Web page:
Force Unwrapping - !I almost never do this at all. The only time I use it is when writing tweet size functions or in circumstances where it immediately follows a nil check and even where I do that I would wrap it in a function rather than have it embedded in the main code. I the only use of force unwrapping in the Giftstar app that I have recently developed is in the array extension method shown below (actually this isn't quite true, when I started the project just a few weeks ago I wasn't quite as strict and there were a few cases although all followed explicit nil checks and I've just refactored them now).
This is a utility function to perform a operation that results in an optional return on each item in an array and to return an array of all the results which aren't nil. It actually meets both criteria for using ! because it is tweet-able (if you remove the comment) and a wrapped up utility function that does a nil check before force unwrapping.
I use the above utility in places where I'm loading data and I want to gather the good/valid data. I'm using it both in JSON parsing and CoreData loading. The called function (the transform) logs and reports errors but the result I need is only the good and valid data so the transform returns nil on an error so is just excluded from this result.
Optional ChainingThis probably the technique that I use most frequently. In Swift beta 5 (early August 2014) Apple made this substantially more powerful than the first betas and included the ability to use optional chaining on the lvalue in an assignment (they also added nil coalescing in the same release). What this allows is to have a chain of operations that will only be performed if the result to the left of the operator is non-nil. It allows the same things that could be done with Objective-C's nil messaging behaviour (only made explicit) and also a few additional tricks. Where it can't be used is within arguments (unless combined with nil coalescing).
What needs to be remembered is that where an rvalue result is nil with optional chaining the return value will be nil so you may just be passing the issue further along. Where an lvalue is nil it will be as if the operation didn't take place. In many situations this is fine but you do need to think about it.
I make heavy use of optional chaining where possible as it is far tidier than making `if let` pyramid's of doom. The downside of this approach is that there is a significant amount of code that may not be executed and doesn't give any warnings but at least it avoids any nil access crashes that would caused. I'm currently thinking about adding an asserting optional chaining operator to the asserting nil coalescing operator that I developed last week (maybe using `#` and changing the `!!` to `##`) but I don't think it could support lvalue’s.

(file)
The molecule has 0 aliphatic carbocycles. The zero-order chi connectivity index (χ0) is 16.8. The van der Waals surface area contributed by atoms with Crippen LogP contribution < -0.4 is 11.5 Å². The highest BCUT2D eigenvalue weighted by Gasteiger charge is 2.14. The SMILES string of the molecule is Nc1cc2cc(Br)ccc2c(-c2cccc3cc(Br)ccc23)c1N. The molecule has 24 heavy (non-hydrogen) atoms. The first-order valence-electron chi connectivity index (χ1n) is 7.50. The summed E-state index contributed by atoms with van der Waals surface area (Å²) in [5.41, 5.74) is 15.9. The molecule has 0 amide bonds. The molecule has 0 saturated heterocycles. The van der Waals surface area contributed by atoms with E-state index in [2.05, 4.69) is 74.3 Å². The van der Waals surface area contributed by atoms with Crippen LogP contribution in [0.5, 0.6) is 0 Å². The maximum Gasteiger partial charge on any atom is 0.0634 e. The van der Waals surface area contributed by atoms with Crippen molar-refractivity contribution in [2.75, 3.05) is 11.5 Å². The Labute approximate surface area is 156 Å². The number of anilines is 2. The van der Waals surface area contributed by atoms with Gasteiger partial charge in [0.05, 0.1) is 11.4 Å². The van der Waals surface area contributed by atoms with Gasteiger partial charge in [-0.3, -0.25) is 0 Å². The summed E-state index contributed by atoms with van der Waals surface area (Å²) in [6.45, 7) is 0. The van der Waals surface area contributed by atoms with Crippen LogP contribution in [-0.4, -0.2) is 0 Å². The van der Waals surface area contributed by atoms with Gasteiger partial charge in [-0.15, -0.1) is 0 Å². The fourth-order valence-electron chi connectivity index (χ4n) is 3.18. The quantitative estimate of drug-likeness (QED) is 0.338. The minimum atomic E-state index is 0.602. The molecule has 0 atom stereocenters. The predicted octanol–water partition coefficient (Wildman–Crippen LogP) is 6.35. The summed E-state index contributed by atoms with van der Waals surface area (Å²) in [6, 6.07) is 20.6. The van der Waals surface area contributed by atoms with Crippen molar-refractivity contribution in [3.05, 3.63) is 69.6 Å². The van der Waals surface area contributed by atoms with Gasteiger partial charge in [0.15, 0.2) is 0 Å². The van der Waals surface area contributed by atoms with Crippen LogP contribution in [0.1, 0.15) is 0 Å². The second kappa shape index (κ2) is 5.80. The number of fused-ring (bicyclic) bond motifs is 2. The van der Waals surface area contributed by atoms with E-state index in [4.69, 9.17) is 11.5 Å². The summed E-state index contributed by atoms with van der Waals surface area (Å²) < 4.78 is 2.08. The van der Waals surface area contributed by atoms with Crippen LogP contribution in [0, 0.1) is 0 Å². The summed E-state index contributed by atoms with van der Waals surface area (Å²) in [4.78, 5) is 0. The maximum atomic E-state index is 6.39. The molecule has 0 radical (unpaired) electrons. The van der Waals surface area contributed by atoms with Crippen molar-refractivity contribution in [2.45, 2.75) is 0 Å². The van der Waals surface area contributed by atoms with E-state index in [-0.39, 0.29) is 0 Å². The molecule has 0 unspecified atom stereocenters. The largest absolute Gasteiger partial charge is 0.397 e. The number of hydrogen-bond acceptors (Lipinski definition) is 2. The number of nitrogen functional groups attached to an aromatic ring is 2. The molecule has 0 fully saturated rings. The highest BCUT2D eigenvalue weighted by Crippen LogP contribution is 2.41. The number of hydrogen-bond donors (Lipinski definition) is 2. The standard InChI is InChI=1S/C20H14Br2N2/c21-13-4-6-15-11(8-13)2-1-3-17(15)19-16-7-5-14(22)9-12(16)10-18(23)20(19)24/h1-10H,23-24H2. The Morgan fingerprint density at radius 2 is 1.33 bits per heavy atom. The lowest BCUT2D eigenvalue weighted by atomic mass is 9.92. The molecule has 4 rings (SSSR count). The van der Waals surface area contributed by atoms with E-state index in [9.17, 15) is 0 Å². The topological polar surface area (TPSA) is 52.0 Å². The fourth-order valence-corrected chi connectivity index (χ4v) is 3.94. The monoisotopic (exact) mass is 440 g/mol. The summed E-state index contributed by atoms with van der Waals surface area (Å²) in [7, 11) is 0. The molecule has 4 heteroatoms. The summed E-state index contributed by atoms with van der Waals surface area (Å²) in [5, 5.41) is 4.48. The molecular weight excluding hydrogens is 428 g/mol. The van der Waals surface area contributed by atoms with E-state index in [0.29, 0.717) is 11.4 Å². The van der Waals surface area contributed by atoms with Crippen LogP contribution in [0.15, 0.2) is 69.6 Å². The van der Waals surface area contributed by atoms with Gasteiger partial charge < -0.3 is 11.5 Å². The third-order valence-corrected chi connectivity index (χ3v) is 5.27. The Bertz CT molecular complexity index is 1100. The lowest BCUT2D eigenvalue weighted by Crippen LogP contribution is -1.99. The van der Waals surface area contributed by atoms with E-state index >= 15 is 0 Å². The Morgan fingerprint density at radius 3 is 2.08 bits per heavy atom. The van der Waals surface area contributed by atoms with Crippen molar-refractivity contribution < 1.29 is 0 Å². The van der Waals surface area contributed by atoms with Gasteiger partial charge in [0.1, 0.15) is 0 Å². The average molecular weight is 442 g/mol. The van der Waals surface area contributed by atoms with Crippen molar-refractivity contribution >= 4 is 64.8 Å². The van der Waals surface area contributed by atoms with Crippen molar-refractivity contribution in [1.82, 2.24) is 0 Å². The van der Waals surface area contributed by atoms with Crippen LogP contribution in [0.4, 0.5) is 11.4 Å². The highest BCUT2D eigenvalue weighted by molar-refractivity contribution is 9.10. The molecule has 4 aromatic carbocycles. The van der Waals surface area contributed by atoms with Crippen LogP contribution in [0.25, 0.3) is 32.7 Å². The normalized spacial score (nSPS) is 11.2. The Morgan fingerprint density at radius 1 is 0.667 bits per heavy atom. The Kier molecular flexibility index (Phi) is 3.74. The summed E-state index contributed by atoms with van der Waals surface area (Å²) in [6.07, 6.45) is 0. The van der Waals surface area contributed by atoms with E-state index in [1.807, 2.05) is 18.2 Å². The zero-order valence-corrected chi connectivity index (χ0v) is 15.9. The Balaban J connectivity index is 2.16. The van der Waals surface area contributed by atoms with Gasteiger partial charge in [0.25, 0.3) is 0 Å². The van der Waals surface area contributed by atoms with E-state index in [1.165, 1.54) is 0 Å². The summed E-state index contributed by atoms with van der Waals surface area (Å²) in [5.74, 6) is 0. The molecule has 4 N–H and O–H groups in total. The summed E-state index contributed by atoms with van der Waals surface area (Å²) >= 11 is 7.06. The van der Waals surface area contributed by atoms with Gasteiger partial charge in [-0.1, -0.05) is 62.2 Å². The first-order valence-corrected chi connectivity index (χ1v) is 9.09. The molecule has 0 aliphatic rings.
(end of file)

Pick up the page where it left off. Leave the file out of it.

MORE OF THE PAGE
Nil Coalescing ??The nil coalescing operator ?? allows an alternative value to be provided if the argument on the left hand side is nil. This is particularly useful in two contexts. Firstly it allows safe assignment where you want to assign from an optional value where you can set a safe alternative. Secondly it allows handling passing optionals as arguments without needing `if let` again provided there is a safe alternative or fallback. It can also be used where you know that the main result will not be nil but you can provide a safe alternative if that knowledge ever proved wrong.
This is definitely an operator to be careful of and it should probably only be used when you really expect nil may be possible and it is handled reasonably. Consider !! if it should never fail. Also especially for the function arguments you should really think about whether it is clear and obvious or you should really be using `if let`.
Comparison == !=You can directly compare an optional value with a non-optional value or a literal without unwrapping it first. Maybe this is obvious but I had overlooked this for a while. Obviously this can work with optional chaining so that you can easily make comparisons even when data is nested though several optionals. In testing you can’t use XCTAssertEqual on an optional and a non optional but you can do XCTAssert(optional == nonOptional) without unwrapping.
This is actually a special case of the implicit conversion of non-optionals to optionals which means that you can directly pass a non-optional to function expecting an optional but it is worth calling out as an example of where unwrapping is unnecessary.
map over an optional - (this section added as an update)
This is an approach that I haven't yet used but I plan to. I'm not sure if I came across it late on Natasha the Robot's blog or somewhere else (did anyone else blog about it in late December - let me know and I'll add the additional credit) but it is a nice way of handling cases where you need to use the optional as an argument or not call the method and it also covers the cases where the value needs to be unwrapped multiple times in the expression.